Tierras Morenas is the only wind plant in EGI's 246 MW generation portfolio, but Erga sees great possibilities for renewables -- wind included -- in the region. Central America is particularly promising, says Erga CEO Paulo Pietrogrande. It not only lacks hydrocarbons for thermoelectric generation, but has limited logistical infrastructure for fuel imports and has restricted transmission lines for shifting output from large-scale generation plants.
Erga's purchase is a long term strategy, says Pietrogrande; the company has no intentions of divesting any EGI assets. Indeed, Erga seeks to become "the world leader of green power," and as recently as December completed its US$170 million takeover of US-based renewable energy generator CHI. The two acquisitions together offer opportunities for operational synergies, as EGI's Robert Pratt points out: "By working together with Erga and the CHI team and joining our knowledge base of regions and technologies, we will be better able to bring innovative power solutions to Latin America and capture the growth possibilities that exist there."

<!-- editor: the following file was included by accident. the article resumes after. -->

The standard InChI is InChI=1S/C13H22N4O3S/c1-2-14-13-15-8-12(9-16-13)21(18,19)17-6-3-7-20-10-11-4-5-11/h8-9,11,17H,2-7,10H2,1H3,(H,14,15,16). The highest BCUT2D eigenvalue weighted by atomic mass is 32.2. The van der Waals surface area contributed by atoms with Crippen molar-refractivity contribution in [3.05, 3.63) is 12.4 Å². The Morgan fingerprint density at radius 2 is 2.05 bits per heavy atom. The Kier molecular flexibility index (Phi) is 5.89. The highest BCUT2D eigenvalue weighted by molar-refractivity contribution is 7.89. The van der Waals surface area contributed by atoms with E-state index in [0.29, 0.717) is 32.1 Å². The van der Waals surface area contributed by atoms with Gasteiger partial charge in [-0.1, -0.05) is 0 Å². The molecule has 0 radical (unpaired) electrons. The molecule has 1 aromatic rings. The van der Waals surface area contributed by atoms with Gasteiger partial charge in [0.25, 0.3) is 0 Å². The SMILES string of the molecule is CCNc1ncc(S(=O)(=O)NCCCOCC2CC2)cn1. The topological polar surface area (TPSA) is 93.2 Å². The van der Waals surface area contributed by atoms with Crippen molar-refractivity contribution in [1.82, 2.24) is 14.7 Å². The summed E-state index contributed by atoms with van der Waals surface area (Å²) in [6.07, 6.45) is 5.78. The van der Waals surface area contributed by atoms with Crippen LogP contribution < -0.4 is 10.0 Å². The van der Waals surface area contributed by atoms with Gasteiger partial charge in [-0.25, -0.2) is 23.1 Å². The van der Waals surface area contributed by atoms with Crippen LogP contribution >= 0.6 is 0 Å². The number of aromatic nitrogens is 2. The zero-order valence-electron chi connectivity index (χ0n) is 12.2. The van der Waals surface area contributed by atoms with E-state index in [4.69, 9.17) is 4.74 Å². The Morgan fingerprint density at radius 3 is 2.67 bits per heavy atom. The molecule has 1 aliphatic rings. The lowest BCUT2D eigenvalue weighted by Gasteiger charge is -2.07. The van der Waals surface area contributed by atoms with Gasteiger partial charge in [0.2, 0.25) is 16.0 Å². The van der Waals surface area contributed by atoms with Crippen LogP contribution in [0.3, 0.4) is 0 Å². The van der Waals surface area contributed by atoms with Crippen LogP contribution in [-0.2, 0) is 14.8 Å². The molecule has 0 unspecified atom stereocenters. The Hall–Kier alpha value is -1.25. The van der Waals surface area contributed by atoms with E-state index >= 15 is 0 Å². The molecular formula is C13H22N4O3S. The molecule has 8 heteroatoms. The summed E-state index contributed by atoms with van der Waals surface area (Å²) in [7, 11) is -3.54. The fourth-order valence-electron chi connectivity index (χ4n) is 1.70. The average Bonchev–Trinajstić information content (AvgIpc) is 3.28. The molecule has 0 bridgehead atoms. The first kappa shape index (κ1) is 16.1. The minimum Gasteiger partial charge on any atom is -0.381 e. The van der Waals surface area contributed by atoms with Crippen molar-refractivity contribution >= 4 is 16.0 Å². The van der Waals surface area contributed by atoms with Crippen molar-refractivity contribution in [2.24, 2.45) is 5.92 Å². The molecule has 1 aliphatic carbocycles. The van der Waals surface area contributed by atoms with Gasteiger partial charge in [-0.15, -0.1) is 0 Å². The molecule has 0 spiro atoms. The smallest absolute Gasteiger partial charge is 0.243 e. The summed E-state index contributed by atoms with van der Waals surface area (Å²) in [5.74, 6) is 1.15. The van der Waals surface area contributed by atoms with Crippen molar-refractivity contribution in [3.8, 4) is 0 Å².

It is too early to say what projects Erga will concentrate on, Pietrogrande cautions, adding, however, that the company will have a better idea within six months once the company has had time to adapt to the addition of EGI. Regarding wind power specifically, there are "some prospects that are not yet projects" in various Central American countries, he adds.
Tierras Morenas started operations in 1999 and consists of 32 NEG Micon 750 kW turbines. Pending takeover by Erga, EGI shareholders are Teco Power Services, AIG-GE capital Latin American Infrastructure Fund, Energy Investors Funds and the International Finance Corporation, a branch of the World Bank.